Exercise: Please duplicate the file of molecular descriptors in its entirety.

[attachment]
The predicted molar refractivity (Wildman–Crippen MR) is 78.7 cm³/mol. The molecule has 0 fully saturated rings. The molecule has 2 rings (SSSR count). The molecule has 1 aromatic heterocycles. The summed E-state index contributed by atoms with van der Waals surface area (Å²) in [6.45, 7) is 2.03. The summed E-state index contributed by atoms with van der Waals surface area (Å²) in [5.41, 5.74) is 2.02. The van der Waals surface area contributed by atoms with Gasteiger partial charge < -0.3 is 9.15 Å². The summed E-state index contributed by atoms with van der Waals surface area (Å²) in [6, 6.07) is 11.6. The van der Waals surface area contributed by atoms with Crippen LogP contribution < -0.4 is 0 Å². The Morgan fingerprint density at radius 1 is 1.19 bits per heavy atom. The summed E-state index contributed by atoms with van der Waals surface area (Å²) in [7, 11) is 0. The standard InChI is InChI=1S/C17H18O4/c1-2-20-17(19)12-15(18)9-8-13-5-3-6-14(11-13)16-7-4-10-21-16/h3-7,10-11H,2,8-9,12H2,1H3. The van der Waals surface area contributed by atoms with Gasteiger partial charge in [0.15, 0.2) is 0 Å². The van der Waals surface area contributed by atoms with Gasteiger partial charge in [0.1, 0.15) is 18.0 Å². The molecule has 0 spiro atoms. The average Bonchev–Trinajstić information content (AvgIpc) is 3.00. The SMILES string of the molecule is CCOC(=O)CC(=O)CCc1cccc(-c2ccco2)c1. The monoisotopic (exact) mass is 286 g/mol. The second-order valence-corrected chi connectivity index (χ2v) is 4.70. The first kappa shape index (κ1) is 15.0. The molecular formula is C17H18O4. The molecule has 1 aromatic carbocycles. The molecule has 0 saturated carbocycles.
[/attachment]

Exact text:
The predicted molar refractivity (Wildman–Crippen MR) is 78.7 cm³/mol. The molecule has 0 fully saturated rings. The molecule has 2 rings (SSSR count). The molecule has 1 aromatic heterocycles. The summed E-state index contributed by atoms with van der Waals surface area (Å²) in [6.45, 7) is 2.03. The summed E-state index contributed by atoms with van der Waals surface area (Å²) in [5.41, 5.74) is 2.02. The van der Waals surface area contributed by atoms with Gasteiger partial charge < -0.3 is 9.15 Å². The summed E-state index contributed by atoms with van der Waals surface area (Å²) in [6, 6.07) is 11.6. The van der Waals surface area contributed by atoms with Crippen LogP contribution < -0.4 is 0 Å². The Morgan fingerprint density at radius 1 is 1.19 bits per heavy atom. The summed E-state index contributed by atoms with van der Waals surface area (Å²) in [7, 11) is 0. The standard InChI is InChI=1S/C17H18O4/c1-2-20-17(19)12-15(18)9-8-13-5-3-6-14(11-13)16-7-4-10-21-16/h3-7,10-11H,2,8-9,12H2,1H3. The van der Waals surface area contributed by atoms with Gasteiger partial charge in [0.15, 0.2) is 0 Å². The van der Waals surface area contributed by atoms with Gasteiger partial charge in [0.1, 0.15) is 18.0 Å². The molecule has 0 spiro atoms. The average Bonchev–Trinajstić information content (AvgIpc) is 3.00. The SMILES string of the molecule is CCOC(=O)CC(=O)CCc1cccc(-c2ccco2)c1. The monoisotopic (exact) mass is 286 g/mol. The second-order valence-corrected chi connectivity index (χ2v) is 4.70. The first kappa shape index (κ1) is 15.0. The molecular formula is C17H18O4. The molecule has 1 aromatic carbocycles. The molecule has 0 saturated carbocycles.